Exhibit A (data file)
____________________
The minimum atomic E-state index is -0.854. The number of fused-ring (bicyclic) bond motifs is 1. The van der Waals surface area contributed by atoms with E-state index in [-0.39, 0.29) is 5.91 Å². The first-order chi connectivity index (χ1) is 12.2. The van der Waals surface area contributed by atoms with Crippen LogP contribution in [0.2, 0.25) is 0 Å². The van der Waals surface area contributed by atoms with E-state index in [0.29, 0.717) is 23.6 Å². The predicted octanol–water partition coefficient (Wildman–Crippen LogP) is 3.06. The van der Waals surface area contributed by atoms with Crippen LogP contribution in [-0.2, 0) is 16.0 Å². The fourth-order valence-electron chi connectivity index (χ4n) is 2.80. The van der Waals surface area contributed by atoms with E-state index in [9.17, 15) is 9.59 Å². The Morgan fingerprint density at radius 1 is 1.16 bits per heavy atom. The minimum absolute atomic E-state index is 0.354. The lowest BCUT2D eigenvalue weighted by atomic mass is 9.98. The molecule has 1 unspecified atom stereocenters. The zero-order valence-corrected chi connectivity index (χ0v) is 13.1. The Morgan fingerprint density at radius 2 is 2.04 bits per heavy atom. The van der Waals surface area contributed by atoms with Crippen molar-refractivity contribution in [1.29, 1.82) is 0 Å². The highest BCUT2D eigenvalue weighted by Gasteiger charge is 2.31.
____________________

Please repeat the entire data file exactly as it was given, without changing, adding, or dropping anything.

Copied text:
The minimum atomic E-state index is -0.854. The number of fused-ring (bicyclic) bond motifs is 1. The van der Waals surface area contributed by atoms with E-state index in [-0.39, 0.29) is 5.91 Å². The first-order chi connectivity index (χ1) is 12.2. The van der Waals surface area contributed by atoms with Crippen LogP contribution in [0.2, 0.25) is 0 Å². The van der Waals surface area contributed by atoms with E-state index in [0.29, 0.717) is 23.6 Å². The predicted octanol–water partition coefficient (Wildman–Crippen LogP) is 3.06. The van der Waals surface area contributed by atoms with Crippen LogP contribution in [-0.2, 0) is 16.0 Å². The fourth-order valence-electron chi connectivity index (χ4n) is 2.80. The van der Waals surface area contributed by atoms with E-state index in [9.17, 15) is 9.59 Å². The Morgan fingerprint density at radius 1 is 1.16 bits per heavy atom. The minimum absolute atomic E-state index is 0.354. The lowest BCUT2D eigenvalue weighted by atomic mass is 9.98. The molecule has 1 unspecified atom stereocenters. The zero-order valence-corrected chi connectivity index (χ0v) is 13.1. The Morgan fingerprint density at radius 2 is 2.04 bits per heavy atom. The van der Waals surface area contributed by atoms with Crippen molar-refractivity contribution in [1.29, 1.82) is 0 Å². The highest BCUT2D eigenvalue weighted by Gasteiger charge is 2.31.